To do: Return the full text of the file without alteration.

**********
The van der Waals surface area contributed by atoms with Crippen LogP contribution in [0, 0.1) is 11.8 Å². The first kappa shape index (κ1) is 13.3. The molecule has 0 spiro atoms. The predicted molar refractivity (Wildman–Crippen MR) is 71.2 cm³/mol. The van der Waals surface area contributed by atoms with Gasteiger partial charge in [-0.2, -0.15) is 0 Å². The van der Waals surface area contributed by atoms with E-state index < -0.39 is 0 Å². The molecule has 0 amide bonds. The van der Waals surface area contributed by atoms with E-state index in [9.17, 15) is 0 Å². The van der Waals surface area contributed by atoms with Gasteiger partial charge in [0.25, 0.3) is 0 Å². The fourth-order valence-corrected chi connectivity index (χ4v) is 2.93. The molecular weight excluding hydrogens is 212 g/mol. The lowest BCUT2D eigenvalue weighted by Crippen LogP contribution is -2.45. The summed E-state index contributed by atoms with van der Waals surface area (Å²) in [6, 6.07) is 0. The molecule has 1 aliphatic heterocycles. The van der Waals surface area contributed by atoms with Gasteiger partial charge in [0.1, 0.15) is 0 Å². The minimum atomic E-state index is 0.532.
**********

The van der Waals surface area contributed by atoms with Crippen LogP contribution in [0, 0.1) is 11.8 Å². The first kappa shape index (κ1) is 13.3. The molecule has 0 spiro atoms. The predicted molar refractivity (Wildman–Crippen MR) is 71.2 cm³/mol. The van der Waals surface area contributed by atoms with Gasteiger partial charge in [-0.2, -0.15) is 0 Å². The van der Waals surface area contributed by atoms with E-state index < -0.39 is 0 Å². The molecule has 0 amide bonds. The van der Waals surface area contributed by atoms with E-state index in [9.17, 15) is 0 Å². The van der Waals surface area contributed by atoms with Gasteiger partial charge in [0.25, 0.3) is 0 Å². The fourth-order valence-corrected chi connectivity index (χ4v) is 2.93. The molecular weight excluding hydrogens is 212 g/mol. The lowest BCUT2D eigenvalue weighted by Crippen LogP contribution is -2.45. The summed E-state index contributed by atoms with van der Waals surface area (Å²) in [6, 6.07) is 0. The molecule has 1 aliphatic heterocycles. The van der Waals surface area contributed by atoms with Gasteiger partial charge in [0.1, 0.15) is 0 Å². The minimum atomic E-state index is 0.532.